When I was a kid we sang a boisterous chorus in quaint King James’ English that stuck in my heart and mind.
“Whosoever surely meaneth me,
Oh, surely meaneth me,
Oh, surely meaneth me!
Whosever surely meaneth me,
whosoever meaneth me!”
When we belted out the second verse of “To God Be The Glory,” by that marvelous Christian, Fanny J. Crosby, I knew that I was included.
O perfect redemption,
the purchase of blood,
To every believer
the promise of God;
the vilest offender
who truly believes,
That moment from Jesus
a pardon receives.
It doesn’t matter what anyone else thinks or wills us to do or not to do. Jesus Christ makes us children of God as of right, not of whim. He won’t change his mind on you or hold back his love with “if onlys,” or “but you have tos.” “But to all who did receive him, who believed in his name, he gave the right to become children of God, who were born, not of blood nor of the will of the flesh nor of the will of man, but of God” (John 1:12).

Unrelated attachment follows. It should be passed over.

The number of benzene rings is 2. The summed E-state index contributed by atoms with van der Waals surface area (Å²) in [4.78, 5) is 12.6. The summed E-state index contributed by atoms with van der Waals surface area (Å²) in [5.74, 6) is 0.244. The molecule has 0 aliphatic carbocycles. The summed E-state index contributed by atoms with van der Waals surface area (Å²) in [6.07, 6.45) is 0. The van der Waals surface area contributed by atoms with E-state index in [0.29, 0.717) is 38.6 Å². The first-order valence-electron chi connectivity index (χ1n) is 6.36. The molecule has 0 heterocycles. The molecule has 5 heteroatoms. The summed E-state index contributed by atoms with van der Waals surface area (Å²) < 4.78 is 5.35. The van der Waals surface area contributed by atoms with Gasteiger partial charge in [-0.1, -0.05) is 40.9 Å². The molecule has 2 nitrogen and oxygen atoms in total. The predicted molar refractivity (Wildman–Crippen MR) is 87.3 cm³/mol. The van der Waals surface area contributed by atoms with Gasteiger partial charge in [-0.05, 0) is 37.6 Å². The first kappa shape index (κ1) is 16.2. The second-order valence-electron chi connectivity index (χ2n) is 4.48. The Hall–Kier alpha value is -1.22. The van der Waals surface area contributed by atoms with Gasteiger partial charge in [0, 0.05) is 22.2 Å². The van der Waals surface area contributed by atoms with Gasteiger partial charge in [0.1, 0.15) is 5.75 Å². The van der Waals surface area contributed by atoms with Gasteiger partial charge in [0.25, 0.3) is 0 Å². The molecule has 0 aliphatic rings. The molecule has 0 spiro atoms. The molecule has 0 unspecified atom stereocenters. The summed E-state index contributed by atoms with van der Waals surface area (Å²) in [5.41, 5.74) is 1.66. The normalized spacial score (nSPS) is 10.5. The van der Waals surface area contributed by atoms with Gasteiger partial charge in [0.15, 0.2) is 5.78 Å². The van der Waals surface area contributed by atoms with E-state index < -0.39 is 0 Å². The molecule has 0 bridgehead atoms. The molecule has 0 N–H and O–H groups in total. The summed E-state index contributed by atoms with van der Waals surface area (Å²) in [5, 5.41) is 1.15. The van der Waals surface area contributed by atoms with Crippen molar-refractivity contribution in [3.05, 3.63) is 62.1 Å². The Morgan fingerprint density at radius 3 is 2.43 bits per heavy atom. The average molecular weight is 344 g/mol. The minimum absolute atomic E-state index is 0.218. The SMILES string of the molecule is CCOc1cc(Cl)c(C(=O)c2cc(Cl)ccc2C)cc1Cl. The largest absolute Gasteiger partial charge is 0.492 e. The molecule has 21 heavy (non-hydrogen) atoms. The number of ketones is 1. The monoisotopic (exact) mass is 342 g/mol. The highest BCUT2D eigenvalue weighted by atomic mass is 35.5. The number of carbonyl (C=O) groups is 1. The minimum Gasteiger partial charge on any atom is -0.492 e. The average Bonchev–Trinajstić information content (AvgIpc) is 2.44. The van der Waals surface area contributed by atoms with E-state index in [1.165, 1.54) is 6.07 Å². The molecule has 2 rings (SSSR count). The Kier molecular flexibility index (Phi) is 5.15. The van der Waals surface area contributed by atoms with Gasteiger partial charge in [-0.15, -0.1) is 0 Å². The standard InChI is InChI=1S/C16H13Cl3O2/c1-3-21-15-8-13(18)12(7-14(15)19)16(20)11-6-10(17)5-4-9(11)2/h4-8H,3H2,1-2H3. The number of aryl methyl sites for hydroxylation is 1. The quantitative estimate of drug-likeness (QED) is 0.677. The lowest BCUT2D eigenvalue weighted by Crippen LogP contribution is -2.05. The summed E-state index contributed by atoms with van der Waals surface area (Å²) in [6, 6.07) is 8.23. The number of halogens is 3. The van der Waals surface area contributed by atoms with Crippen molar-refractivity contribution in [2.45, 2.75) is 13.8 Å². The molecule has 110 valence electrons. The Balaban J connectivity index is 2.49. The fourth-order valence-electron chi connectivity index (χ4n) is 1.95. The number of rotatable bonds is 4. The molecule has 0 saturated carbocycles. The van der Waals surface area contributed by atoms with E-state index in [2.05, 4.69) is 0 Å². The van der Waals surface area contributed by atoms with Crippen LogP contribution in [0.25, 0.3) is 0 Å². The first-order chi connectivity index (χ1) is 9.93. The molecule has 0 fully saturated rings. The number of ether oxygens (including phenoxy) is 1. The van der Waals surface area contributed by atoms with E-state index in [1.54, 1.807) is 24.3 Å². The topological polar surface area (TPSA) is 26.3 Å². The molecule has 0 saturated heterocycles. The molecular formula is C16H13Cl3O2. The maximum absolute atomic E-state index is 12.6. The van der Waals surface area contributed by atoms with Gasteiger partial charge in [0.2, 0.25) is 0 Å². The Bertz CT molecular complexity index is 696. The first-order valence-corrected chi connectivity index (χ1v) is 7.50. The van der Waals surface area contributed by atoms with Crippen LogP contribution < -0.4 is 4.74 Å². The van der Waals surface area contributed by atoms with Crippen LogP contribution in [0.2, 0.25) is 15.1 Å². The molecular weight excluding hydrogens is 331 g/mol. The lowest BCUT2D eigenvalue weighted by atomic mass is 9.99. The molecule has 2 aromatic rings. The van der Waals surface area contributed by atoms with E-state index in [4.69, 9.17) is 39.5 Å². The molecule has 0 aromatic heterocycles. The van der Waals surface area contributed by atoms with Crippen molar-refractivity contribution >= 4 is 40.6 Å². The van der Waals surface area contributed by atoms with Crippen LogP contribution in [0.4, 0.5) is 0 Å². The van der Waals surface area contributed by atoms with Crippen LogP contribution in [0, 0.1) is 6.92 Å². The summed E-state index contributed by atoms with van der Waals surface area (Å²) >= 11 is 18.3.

The Father tells his exhausted and fearful children. “I have loved you with an everlasting love; therefore I have continued my faithfulness to you” (Jer. 31:3). When does faithfulness end? “God is faithful” and “God is love” (1 Cor:10:13; 1 John 4:8). He is not going to pick you up to drop you. He is not going to stop loving you. If God stopped thinking of you with love, he would cease to exist (Eph. 1:3-15).
God is not like anyone that we’ve known here that gets tired, misunderstands, gets irritated and forgets the really important stuff. This is what he says. “Can a woman forget her nursing child, that she should have no compassion on the child of her womb? Even though these may forget, yet I will not forget you. Behold, I have engraved your name on the palms of my hands” (Isa 49:15-16b). That’s commitment. He did that very thing when Jesus took nails pounded through his very real flesh for us.